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Illinois City

This is Roald Tweet on Rock Island.

Was N. F. Swander ever lucky. In 1840, he and two friends, John Boyd and Samuel Marple headed west from Reading, Pennsylvania to seek their fortunes, when they discovered fortune seeking them.

They were on a mule-drawn canal boat when they bumped into Jacob Coleman who had just come from the Mississippi Valley seeking young men like Swander and his friends. He convinced them there was a fortune to be made in Illinois City on the Mississippi River. There was no town there yet, of course, but Coleman was certain that Illinois City was destined to rapidly outgrow Rock Island just up the river. Coleman believed Illinois City was destined to become the great metropolis of the Middle West.

Coleman's enthusiasm was understandable; he owned Illinois City. And he had a plan. Swander and his friends would build a flatboat for Coleman, and with the profits it earned, the men would develop Illinois City.

Swander built an eighteen by one-hundred-and-eight-foot boat. He and Coleman loaded it three feet deep with potatoes, onions, beets, beans, and cabbages, and headed down for New Orleans. The overloaded boat scraped every sandbar along the way and took forty days just to reach St. Louis. Then, at Helena, Arkansas, a snag punctured the hull and sank the boat and its cargo.

Coleman was generous. "I owe you something for building the boat," he told Swander. "I'll give you power of attorney to sell 400 lots in Illinois City. Keep enough to pay for the boat and your commission and send me the balance."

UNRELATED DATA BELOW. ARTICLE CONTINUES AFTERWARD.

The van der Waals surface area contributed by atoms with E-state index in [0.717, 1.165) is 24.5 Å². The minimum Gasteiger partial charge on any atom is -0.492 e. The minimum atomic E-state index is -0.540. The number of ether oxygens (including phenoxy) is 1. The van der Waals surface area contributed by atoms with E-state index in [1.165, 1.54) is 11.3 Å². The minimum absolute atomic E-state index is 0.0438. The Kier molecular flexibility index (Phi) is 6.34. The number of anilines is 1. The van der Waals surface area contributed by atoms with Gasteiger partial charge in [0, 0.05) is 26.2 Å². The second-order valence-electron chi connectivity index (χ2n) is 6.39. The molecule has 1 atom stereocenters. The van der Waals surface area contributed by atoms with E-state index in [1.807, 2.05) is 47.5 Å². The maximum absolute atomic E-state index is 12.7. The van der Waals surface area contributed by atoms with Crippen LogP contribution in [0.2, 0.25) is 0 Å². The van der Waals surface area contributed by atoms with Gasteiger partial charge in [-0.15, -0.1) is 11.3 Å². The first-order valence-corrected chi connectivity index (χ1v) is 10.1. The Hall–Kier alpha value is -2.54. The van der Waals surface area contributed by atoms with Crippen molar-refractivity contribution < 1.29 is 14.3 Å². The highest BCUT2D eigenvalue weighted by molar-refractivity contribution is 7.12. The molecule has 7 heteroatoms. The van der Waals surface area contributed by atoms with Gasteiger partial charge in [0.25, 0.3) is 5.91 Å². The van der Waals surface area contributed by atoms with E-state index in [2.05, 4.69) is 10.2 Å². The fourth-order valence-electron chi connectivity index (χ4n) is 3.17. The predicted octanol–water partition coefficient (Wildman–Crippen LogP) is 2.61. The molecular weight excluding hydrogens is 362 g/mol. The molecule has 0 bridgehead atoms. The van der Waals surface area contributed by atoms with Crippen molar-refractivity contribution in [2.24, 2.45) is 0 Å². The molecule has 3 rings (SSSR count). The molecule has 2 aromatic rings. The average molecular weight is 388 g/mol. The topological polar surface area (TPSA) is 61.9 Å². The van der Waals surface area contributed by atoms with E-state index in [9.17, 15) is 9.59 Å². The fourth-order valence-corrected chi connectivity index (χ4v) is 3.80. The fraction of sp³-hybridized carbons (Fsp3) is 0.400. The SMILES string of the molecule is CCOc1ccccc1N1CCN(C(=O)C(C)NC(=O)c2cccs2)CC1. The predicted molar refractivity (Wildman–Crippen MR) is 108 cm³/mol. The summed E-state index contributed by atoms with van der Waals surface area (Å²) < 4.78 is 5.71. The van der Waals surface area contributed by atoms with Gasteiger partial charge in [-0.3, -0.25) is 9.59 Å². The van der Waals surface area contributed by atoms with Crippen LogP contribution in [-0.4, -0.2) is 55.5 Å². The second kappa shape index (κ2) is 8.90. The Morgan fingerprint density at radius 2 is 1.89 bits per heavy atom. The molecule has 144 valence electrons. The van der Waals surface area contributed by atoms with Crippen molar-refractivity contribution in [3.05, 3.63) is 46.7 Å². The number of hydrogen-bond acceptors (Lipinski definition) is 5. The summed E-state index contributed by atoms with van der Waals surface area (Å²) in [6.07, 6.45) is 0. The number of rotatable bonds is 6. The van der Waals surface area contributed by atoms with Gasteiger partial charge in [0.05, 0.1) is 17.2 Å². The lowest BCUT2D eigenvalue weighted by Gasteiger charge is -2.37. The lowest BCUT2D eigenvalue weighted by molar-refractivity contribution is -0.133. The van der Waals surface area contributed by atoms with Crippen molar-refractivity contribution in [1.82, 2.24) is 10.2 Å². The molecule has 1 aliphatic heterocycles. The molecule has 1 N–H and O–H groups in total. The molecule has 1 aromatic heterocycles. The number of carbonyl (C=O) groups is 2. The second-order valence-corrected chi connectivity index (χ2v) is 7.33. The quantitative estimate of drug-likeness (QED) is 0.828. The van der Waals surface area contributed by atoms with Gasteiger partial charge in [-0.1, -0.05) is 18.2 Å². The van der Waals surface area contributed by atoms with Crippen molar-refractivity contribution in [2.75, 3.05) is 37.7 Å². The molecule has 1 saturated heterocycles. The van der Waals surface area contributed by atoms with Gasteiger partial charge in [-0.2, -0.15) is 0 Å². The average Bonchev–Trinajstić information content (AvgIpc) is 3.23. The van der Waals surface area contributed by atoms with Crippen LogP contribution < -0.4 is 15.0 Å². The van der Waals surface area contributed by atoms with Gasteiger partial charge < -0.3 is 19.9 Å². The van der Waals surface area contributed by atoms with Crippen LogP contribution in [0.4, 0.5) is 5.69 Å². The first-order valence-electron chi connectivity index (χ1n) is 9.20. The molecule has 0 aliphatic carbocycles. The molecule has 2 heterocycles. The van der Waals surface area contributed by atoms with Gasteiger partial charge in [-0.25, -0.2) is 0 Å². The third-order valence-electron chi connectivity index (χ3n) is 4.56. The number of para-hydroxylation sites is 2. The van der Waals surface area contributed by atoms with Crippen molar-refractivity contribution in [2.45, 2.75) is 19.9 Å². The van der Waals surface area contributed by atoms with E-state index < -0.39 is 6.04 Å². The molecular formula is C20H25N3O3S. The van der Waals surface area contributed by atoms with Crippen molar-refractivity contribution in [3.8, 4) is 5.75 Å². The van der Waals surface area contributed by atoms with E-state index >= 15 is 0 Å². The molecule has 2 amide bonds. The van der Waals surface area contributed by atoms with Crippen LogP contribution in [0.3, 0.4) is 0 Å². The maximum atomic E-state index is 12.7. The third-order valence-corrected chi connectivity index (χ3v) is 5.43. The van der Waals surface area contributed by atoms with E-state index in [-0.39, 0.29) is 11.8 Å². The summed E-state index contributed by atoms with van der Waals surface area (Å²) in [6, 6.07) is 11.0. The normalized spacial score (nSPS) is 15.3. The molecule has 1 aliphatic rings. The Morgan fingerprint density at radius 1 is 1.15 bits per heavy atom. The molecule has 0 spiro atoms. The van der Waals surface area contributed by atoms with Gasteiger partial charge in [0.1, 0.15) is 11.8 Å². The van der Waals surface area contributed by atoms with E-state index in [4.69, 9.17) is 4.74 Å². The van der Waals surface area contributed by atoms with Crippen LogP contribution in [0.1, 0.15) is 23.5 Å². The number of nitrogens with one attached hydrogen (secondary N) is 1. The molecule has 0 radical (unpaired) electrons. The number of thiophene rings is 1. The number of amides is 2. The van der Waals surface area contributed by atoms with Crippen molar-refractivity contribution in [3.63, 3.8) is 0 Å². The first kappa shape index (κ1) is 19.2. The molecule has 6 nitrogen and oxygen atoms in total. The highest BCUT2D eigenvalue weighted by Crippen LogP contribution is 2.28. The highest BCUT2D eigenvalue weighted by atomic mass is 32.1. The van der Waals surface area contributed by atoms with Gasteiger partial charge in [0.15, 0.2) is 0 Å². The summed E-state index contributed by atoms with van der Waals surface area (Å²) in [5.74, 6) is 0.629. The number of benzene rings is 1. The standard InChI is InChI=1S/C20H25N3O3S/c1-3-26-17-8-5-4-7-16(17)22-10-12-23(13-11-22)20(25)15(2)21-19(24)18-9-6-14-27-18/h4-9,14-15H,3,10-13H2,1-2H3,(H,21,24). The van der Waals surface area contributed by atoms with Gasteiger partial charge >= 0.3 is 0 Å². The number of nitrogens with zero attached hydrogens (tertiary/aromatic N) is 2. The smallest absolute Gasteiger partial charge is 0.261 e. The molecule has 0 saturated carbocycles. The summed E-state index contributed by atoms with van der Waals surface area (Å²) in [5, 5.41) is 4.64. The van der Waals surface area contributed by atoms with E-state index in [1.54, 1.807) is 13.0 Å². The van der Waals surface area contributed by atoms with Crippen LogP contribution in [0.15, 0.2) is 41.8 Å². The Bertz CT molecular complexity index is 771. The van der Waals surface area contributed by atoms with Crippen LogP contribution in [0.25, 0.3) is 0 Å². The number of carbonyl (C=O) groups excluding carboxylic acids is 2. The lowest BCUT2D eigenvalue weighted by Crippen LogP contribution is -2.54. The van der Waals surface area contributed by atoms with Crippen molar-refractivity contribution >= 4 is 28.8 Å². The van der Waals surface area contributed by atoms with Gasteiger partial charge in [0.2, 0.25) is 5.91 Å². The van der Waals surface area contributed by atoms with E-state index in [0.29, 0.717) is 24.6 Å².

Swander knew the perfect place to sell Illinois City lots: back in Pennsylvania, where there must be hundreds of young men like Swander eager to go west and seek their fortune, eager to get in on the growth of a great metropolis.

As it turned out, Swander had overestimated the market. By exactly four hundred. Not one lot sold.

Swander eventually returned to the Mississippi Valley, and in 1852, became Rock Island County's third sheriff, no doubt a convenient position from which to go searching for Jacob Coleman.

Rock Island Lines with Roald Tweet is underwritten by Augustana College, Rock Island, Illinois.

Beginning 1995, historian and folklorist Dr. Roald Tweet spun his stories of the Mississippi Valley to a devoted audience on WVIK. Dr. Tweet published three books as well as numerous literary articles and recorded segments of "Rock Island Lines." His inspiration was that "kidney-shaped limestone island plunked down in the middle of the Mississippi River," a logical site for a storyteller like Dr. Tweet.